The example used for this tutorial is below:

Commodity

CommodityType

CommodityName

CommodityEmis sionFactor_C O2

HeatRate

Unit

Electricity

Energy

electricity

0

1

PJ

Gas

Energy

gas

56.1

1

PJ

Heat

Energy

heat

0

1

PJ

Wind

Energy

wind

0

1

PJ

CO2fuelcomsbu stion

Environmental

CO2f

0

1

kt

Solar

Energy

solar

0

1

PJ

Cook

Energy

cook

0

1

PJ

Finally, the Projections.csv file must be changed. This is a large file which details the expected cost of the technology in the first benchmark year of the simulation. Due to its size, we will only show two rows of the new column cook.

RegionName

Attribute

Time

cook

Unit

Year

MUS$2010/PJ

R1

CommodityPrice

2010

100

R2

CommodityPrice

2100

100

We set every price of cook to be 100MUS$2010/PJ

5.2. Addition of cooking technology

Next, we must add a technology to service this new demand. This is achieved through a similar process as the section in the “1. adding a new technology” section. However, we must be careful to specify the end-use of the technology as cook.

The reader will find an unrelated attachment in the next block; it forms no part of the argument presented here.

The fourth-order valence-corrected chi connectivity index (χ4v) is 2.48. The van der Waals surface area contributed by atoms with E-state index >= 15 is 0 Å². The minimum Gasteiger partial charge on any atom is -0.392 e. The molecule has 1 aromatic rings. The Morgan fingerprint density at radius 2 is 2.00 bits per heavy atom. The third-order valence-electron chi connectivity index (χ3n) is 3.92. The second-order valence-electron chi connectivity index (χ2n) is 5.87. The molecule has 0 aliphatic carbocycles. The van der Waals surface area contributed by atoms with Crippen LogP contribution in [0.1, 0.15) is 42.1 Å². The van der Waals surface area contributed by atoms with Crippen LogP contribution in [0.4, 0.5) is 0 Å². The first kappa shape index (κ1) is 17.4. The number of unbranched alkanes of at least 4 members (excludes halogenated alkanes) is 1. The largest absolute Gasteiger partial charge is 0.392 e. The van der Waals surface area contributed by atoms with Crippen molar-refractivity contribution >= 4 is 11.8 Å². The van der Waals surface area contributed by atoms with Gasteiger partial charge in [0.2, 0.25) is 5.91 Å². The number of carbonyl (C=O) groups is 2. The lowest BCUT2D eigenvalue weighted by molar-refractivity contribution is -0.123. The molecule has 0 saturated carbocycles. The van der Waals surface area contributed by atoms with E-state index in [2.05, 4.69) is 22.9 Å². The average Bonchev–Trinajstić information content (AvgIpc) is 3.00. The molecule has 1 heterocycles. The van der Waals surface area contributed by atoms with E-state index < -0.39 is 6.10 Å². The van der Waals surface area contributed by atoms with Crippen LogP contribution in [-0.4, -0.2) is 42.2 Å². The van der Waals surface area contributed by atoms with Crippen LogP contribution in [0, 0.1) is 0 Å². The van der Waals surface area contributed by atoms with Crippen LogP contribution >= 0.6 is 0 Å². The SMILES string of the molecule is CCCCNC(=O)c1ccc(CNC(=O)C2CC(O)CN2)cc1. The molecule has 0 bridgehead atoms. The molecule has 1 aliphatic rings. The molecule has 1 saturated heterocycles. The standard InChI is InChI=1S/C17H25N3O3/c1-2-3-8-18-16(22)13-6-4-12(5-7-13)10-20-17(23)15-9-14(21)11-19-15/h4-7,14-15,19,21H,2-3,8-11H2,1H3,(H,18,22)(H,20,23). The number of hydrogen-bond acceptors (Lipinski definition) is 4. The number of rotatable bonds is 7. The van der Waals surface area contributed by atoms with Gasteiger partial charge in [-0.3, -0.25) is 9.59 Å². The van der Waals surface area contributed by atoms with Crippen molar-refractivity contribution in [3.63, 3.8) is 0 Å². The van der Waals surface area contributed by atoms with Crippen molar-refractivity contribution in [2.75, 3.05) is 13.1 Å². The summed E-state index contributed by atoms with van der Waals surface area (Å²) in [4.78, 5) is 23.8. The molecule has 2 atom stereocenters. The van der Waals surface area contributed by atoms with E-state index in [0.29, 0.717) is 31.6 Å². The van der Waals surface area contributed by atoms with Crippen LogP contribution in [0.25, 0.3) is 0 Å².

For this example, we will add two competing technologies to service the cooking demand: electric_stove and gas_stove to the Technodata.csv file in /technodata/residential/Technodata.csv.

Again for the interests of space, we have omitted the existing gasboiler and heatpump technologies. But we copy the gasboiler row for R1 and paste it for the new electric_stove for both R1 and R2. For gas_stove we copy and paste the data for heatpump from region R1 for both R1 and R2.

An important modification, however, is specifying the end-use for these new technologies to be cook and not heat.